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Can You Lay Laminate on Laminate-Should You?

Lay Laminate Floors on Laminate – Can You/Should You/How To

Laminate flooring is a more economical option to traditional marble tiling or wooden planks. However, some parts of your laminate floor can get damaged, and you might be wondering if instead of plying the entire thing up, it is possible to just re-laminate over with no problems. 

Installing laminate floors on laminate is possible, but it is never a good idea. Laminate on laminate increases the floor’s thickness, the probability of mold formation, and puts a lot of stress on the joints, which disrupts the locking pattern and will cause cracks. 

Although there is a probability that installing laminate on laminate flooring will go over well with no issues, that is a slim chance, and it is much more likely that the project will fail. It might seem like a viable solution now to save time and leave your flooring looking pristine, but it will cost you in the long run. Keep reading this article to learn more about installing laminate floors on laminate. 

Can You Lay Laminate Floors on Old Laminate?

Can You Lay Laminate Floors on Laminate?

It is technically possible to lay laminate floors on laminate. Before you go about buying new laminate flooring, you need to ensure that the following requirements are met. Otherwise, your project will fall apart immediately. 

Check the Evenness of Old Laminate Flooring

Laminate is installed over a subfloor. For most homes, this subfloor is going to be concrete. No matter what the material used, you need to check if there are any small depressions present in the subfloor. When you walk over your existing laminate flooring, if there are depressions in the subfloor, the laminate flooring will depress accordingly. 

As a result, the laminate joints will flex, moving up and down and causing a deterioration in the connection between these joints. This breaks the careful locking system that laminate floors are made out of and ruins your flooring. 

Even if a thick underlayment is used, which seems to mask the depressions, the problem still exists, and installing laminate flooring over your existing laminate is just going to transfer the problem upwards to the second layer. Doing this will have the added effect of destroying not only your second layer but also your first layer, resulting in you having to pull the whole thing up and re-ply.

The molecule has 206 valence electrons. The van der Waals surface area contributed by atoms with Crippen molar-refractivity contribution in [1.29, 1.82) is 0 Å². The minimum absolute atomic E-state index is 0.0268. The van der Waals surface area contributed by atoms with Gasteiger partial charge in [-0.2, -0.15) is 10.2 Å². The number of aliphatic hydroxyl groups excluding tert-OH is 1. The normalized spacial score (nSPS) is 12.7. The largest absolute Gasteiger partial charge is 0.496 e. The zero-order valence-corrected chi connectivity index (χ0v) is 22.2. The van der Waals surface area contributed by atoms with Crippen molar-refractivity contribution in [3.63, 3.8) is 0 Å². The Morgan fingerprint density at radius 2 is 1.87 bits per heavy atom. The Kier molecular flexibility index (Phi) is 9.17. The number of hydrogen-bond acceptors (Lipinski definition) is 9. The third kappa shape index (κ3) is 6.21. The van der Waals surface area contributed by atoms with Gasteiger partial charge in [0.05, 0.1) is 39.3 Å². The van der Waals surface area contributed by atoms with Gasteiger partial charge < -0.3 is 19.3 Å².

If you have checked with your contractor and are absolutely certain that the first layer of laminate flooring has been installed perfectly, then only can you proceed. 

Check the Trim of Old Laminate Flooring

If your laminate flooring’s edges are all under the trim, then before installing a new laminate flooring over the old one, you will need to remove the trim. This can take quite a bit of time and effort, especially if you have used nails at some point for the trim on your door. 

Once these two steps are complete, then you can proceed to put laminate on laminate. However, the question of whether you should remain. 

Should You Lay Laminate Floors on Laminate? 

Should You Lay Laminate Floors on Laminate?

The simple answer is no; you shouldn’t. But that probably won’t convince you—so here are a number of reasons why it would be a bad idea:  

Laminate Expansion and Contraction 

Your laminate flooring has likely been divided into planks or tiles. These are not glued together—instead, they’re tightly fitted next to each other side by side when they are first installed. They will expand when the external temperature is hotter and contract when the external temperature is cooler. These are called floating floors. 

When you re-laminate the laminate floorings, adding another layer of planks creates tension because there are two layers of planks expanding and contracting against each other, creating friction. This will create wear and tear, stressing out the joints. The laminate planks can also track and get damaged due to the friction.